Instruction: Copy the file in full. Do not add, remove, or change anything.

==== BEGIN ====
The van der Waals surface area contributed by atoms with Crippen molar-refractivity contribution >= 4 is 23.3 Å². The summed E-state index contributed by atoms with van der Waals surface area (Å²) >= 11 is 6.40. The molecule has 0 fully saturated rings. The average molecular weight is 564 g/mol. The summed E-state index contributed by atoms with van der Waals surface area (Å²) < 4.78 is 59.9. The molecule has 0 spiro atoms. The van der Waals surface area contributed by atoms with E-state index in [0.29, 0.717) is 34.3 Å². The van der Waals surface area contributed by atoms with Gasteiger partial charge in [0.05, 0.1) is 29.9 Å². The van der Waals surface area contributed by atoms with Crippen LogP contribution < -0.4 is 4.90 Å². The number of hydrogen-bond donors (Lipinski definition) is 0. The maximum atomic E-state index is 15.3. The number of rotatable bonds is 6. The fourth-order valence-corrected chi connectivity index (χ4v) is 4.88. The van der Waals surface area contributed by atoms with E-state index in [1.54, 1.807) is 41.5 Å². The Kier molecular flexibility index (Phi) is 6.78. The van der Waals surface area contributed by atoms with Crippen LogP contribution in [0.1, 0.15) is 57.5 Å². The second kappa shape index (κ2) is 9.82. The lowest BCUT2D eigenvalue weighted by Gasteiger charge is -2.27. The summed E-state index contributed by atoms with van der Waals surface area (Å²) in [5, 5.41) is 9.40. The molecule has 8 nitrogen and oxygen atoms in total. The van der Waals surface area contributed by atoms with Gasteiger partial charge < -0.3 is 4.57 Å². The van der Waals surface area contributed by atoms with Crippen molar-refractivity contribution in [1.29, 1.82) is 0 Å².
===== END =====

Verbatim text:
The van der Waals surface area contributed by atoms with Crippen molar-refractivity contribution >= 4 is 23.3 Å². The summed E-state index contributed by atoms with van der Waals surface area (Å²) >= 11 is 6.40. The molecule has 0 fully saturated rings. The average molecular weight is 564 g/mol. The summed E-state index contributed by atoms with van der Waals surface area (Å²) < 4.78 is 59.9. The molecule has 0 spiro atoms. The van der Waals surface area contributed by atoms with E-state index in [0.29, 0.717) is 34.3 Å². The van der Waals surface area contributed by atoms with Gasteiger partial charge in [0.05, 0.1) is 29.9 Å². The van der Waals surface area contributed by atoms with Crippen LogP contribution < -0.4 is 4.90 Å². The number of hydrogen-bond donors (Lipinski definition) is 0. The maximum atomic E-state index is 15.3. The number of rotatable bonds is 6. The fourth-order valence-corrected chi connectivity index (χ4v) is 4.88. The van der Waals surface area contributed by atoms with E-state index in [1.54, 1.807) is 41.5 Å². The Kier molecular flexibility index (Phi) is 6.78. The van der Waals surface area contributed by atoms with Crippen LogP contribution in [0.1, 0.15) is 57.5 Å². The second kappa shape index (κ2) is 9.82. The lowest BCUT2D eigenvalue weighted by Gasteiger charge is -2.27. The summed E-state index contributed by atoms with van der Waals surface area (Å²) in [5, 5.41) is 9.40. The molecule has 8 nitrogen and oxygen atoms in total. The van der Waals surface area contributed by atoms with Gasteiger partial charge < -0.3 is 4.57 Å². The van der Waals surface area contributed by atoms with Crippen molar-refractivity contribution in [1.29, 1.82) is 0 Å².